Behind the Headlines: Delegates to Jewish Agency Assembly Are Being Asked to Rethink Its Future
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Behind the Headlines: Delegates to Jewish Agency Assembly Are Being Asked to Rethink Its Future

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Delegates to the Jewish Agency Assembly, which formally opens Monday evening in Jerusalem, are being asked to help rethink the operations of the non- governmental body, which is the principal recipient of money raised by the United Jewish Appeal for Israel.

Despite the success of UJA’s first Operation Exodus campaign for immigrant absorption, unexpected costs of resettling 20,000 Ethiopian Jews has led to a serious deficit, say Jewish Agency officials.

With the pace of aliyah from Eastern Europe and Central Asia expected to pick up, Jewish Agency leaders believe that only dramatic cuts will be able to ensure that its budget, now around $600 million annually, balances in coming years.

The central question up for discussion, said Mendel Kaplan, chairman of the Jewish Agency Board of Governors, is “what should be the direction of the agency, taking into account the tremendous challenge in terms of aliyah and our limited financial income.”

“Simply to go on doing things the way we have been doing is unacceptable,” said Shoshana Cardin, who heads the agency’s Goals and Priorities Committee.

“We cannot carry out all of our activities, so we must narrowly focus,” she said. “You can cut a segment of each area, like dismembering a limb, and end up with a group of disabled entities, or remove one entity completely, acknowledging that we can’t do everything and strengthening the things that are most important.”

The clear implication is that some of the Jewish Agency’s traditional departments and activities, many of which predate the State of Israel, may be eliminated.

Cardin’s committee has drafted a questionnaire that will ask the 398 delegates to the assembly to help chart the agency’s long-term direction.

While the delegates will be asked to approve a final revised budget for 1992 and an initial budget for 1993, the rethinking process will not see any results until 1994 at the earliest.

Among the questions raised by Cardin:

* How much Jewish Agency attention should be directed to Israel’s new immigrants, and how much to Israel’s long-term underprivileged?

* Should the focus be on long-term or short-term assistance?

* Should projects should be sub-contracted out?

* What should be the extent of the agency’s involvement in economic development, seen by its advocates as necessary to create jobs for the new immigrants?

* How high a priority should be given to Jewish and Zionist education, particularly with regard to the Jews of the former Soviet Union?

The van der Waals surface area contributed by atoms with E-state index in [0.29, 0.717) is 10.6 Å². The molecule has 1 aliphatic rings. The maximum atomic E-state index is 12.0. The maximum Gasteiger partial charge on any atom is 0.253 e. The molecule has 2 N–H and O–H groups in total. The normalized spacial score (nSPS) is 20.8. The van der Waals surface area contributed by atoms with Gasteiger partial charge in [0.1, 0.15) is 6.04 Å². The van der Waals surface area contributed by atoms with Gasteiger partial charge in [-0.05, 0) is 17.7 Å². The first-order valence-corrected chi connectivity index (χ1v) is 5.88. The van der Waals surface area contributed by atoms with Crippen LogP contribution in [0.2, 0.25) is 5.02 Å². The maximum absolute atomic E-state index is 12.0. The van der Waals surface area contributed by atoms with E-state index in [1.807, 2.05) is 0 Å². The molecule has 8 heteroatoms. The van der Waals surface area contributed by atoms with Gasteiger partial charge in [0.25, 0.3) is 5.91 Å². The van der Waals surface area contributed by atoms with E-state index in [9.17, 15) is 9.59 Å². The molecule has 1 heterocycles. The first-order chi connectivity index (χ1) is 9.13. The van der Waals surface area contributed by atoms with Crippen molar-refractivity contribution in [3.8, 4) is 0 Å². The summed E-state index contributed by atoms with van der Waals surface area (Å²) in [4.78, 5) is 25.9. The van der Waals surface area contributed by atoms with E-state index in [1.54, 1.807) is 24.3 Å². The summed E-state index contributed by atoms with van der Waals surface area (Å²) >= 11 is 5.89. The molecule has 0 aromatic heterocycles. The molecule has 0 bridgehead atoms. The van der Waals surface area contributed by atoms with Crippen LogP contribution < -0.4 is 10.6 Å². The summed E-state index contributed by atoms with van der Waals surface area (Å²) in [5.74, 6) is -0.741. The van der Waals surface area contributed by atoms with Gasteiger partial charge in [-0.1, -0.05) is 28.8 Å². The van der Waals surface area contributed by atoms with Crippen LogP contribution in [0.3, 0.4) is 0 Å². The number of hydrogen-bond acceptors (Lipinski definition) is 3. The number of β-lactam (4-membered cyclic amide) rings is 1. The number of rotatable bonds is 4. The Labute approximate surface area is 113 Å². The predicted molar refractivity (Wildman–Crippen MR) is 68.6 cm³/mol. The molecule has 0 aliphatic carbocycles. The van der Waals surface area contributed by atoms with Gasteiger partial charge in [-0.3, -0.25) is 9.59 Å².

The annual assembly, along with its accompanying quarterly Board of Governors meeting, was also expected to put the finishing touches on an earlier streamlining process, which merged the Rural Settlement Department and the Renewal and Development Department, which oversaw Project Renewal.

Final details of this unification, scheduled to take place Jan. 1, will be worked out in a meeting with the government ministries that work with the departments.

One bitter controversy triggered by the streamlining plan apparently will not be resolved at this week’s assembly.

The controversy concerns a plan by Diaspora fund-raisers, who make up half of the agency’s Board of Governors, to eliminate the heads of the agency’s various departments, who are responsible for setting policy, which is then implemented by the departments’ respective director-generals.

Department heads are appointed by the World Zionist Organization, which is a partner with the Diaspora fund-raisers in the Jewish Agency.

Fund-raisers say the department heads are wasteful patronage positions; the Zionists counter that the posts represent the democratically elected Zionist Congress and are the equivalent of the lay leadership of American Jewish organizations.

The Zionists saw the proposal to eliminate the department heads, backed by the United Israel Appeal leadership and the Council of Jewish Federations, as a declaration of “world war,” as one of the department heads put it.

And indeed, for much of the past two months, both sides have been lining up the weapons they could use in any agency “civil war.”

The Zionists began talking about the possibility of bypassing the fund-raising establishment, which conducts the joint campaigns for Israel and the local federations, and raising money for Israel alone.

For their part, the fund-raisers pointed out that the contract between the United Jewish Appeal and the Jewish Agency comes up for renegotiation next year, with the clear implication that the Zionists in the Jewish Agency should best remember who pays the bills.

Both sides have now apparently backed down from the brink, perhaps scared by their own firepower. On Saturday night, the Zionists and fund-raisers ratified an agreement to maintain the status quo while a new committee studies such issues as the appointment of department heads, the election process and procedures for an assured Jewish Agency budget.

The cease-fire was announced by Jewish Agency Chairman Simcha Dinitz, who will be authorized in the interim to have a member of the Jewish Agency Executive “act on his behalf in whatever department he sees fit.”

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